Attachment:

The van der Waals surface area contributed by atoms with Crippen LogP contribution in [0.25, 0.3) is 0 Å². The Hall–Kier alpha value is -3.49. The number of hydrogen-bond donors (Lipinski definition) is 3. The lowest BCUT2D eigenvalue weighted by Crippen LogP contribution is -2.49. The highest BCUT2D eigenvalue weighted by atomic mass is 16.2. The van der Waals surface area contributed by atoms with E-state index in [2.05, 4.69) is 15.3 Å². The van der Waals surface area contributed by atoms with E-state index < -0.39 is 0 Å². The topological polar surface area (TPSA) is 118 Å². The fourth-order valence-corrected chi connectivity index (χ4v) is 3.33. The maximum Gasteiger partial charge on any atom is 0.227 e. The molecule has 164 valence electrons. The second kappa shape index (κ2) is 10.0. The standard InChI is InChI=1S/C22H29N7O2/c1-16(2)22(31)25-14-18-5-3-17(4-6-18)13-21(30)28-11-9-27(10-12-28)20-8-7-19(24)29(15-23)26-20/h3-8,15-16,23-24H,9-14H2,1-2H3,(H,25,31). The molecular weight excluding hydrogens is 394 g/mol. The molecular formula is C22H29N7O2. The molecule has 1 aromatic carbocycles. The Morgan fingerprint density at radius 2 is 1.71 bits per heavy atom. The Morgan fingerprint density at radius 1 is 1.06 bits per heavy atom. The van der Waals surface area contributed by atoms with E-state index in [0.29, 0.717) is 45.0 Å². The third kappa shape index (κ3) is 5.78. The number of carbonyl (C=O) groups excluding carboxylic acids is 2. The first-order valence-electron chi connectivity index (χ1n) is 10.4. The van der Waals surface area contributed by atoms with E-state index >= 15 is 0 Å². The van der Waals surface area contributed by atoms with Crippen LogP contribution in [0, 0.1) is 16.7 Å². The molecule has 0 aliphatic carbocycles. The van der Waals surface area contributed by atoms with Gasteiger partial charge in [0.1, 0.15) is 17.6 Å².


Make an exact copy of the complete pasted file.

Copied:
The van der Waals surface area contributed by atoms with Crippen LogP contribution in [0.25, 0.3) is 0 Å². The Hall–Kier alpha value is -3.49. The number of hydrogen-bond donors (Lipinski definition) is 3. The lowest BCUT2D eigenvalue weighted by Crippen LogP contribution is -2.49. The highest BCUT2D eigenvalue weighted by atomic mass is 16.2. The van der Waals surface area contributed by atoms with E-state index in [2.05, 4.69) is 15.3 Å². The van der Waals surface area contributed by atoms with E-state index < -0.39 is 0 Å². The topological polar surface area (TPSA) is 118 Å². The fourth-order valence-corrected chi connectivity index (χ4v) is 3.33. The maximum Gasteiger partial charge on any atom is 0.227 e. The molecule has 164 valence electrons. The second kappa shape index (κ2) is 10.0. The standard InChI is InChI=1S/C22H29N7O2/c1-16(2)22(31)25-14-18-5-3-17(4-6-18)13-21(30)28-11-9-27(10-12-28)20-8-7-19(24)29(15-23)26-20/h3-8,15-16,23-24H,9-14H2,1-2H3,(H,25,31). The molecular weight excluding hydrogens is 394 g/mol. The molecular formula is C22H29N7O2. The molecule has 1 aromatic carbocycles. The Morgan fingerprint density at radius 2 is 1.71 bits per heavy atom. The Morgan fingerprint density at radius 1 is 1.06 bits per heavy atom. The van der Waals surface area contributed by atoms with E-state index in [0.29, 0.717) is 45.0 Å². The third kappa shape index (κ3) is 5.78. The number of carbonyl (C=O) groups excluding carboxylic acids is 2. The first-order valence-electron chi connectivity index (χ1n) is 10.4. The van der Waals surface area contributed by atoms with E-state index >= 15 is 0 Å². The van der Waals surface area contributed by atoms with Crippen LogP contribution in [0, 0.1) is 16.7 Å². The molecule has 0 aliphatic carbocycles. The van der Waals surface area contributed by atoms with Gasteiger partial charge in [0.1, 0.15) is 17.6 Å².